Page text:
Unusual Weather…

August 19, 2008

After a unseasonably hot spell last week we started having thunderstorms which is even more rare in this area.  We had thunder rumbling along with the occasional fast and furious rain showers most of yesterday.   The thunder rumbling was making all of the critters a little jumpy and I wasn’t too keen on being out in it myself so I didn’t do any more than feed yesterday.

Sometime Sunday evening Matilda managed to get her lead rope off.  There is no damage to it, so she must have had Maggie’s help.   I didn’t clean the corral or work with them at all yesterday due to the weather, so today they had to adjust to me in a rain jacket.   Blessedly Matilda is such a chow hound that a few chunks of alfalfa cubes and I was able to grab a hold of her halter and lead her over to where I had hung up her lead rope.

I have to tie them both up when I’m working with them or the untied one will harass the tied one and me looking for a handout.   Matilda quickly adjusted to the sight and sound of my rain jacket, but it took Maggie a little longer before she was willing to stand for “touch before treat”.  Overall she did really well.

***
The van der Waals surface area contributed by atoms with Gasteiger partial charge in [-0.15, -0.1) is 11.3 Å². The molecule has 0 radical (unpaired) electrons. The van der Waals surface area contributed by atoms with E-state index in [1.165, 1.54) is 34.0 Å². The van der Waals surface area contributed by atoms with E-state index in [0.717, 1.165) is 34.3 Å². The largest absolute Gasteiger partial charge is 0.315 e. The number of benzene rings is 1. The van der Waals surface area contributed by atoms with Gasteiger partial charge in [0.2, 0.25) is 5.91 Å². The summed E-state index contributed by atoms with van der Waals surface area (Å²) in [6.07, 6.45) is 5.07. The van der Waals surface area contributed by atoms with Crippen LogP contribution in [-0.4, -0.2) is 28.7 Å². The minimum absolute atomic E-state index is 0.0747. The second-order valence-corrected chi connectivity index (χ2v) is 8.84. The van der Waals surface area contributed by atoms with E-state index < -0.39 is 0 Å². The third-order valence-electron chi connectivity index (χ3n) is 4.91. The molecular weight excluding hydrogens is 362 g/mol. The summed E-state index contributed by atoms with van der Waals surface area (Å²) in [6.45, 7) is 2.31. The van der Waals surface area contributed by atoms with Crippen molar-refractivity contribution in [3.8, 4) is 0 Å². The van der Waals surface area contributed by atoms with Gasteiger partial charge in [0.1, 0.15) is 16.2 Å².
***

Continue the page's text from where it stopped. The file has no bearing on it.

When I was done I released Matilda from the lead rope, since she was easy enough to catch this morning I figure there is no need for it now.  Maybe by next week I can start letting her out to pasture during the day.   Alhtough I’m not sure how she will react to being seperated from Maggie.  And of course it will require a reintroduction to Koozy.

Speaking of Koozy he just loves Bekah!  She is the one that brings him treats twice a day while I’m working with the cows and she is also the one that usually brushes him.   He will bray when he sees her coming, but otherwise barely makes a sound.


Finally some progress with Maggie!

August 15, 2008

I was very pleased with this evenings training session.  Matilda will now allow me to touch on either side while tied and will allow me to touch her when she is untied on her left side when eating grain but not hay.   Apparently hay isn’t worth the intrusion.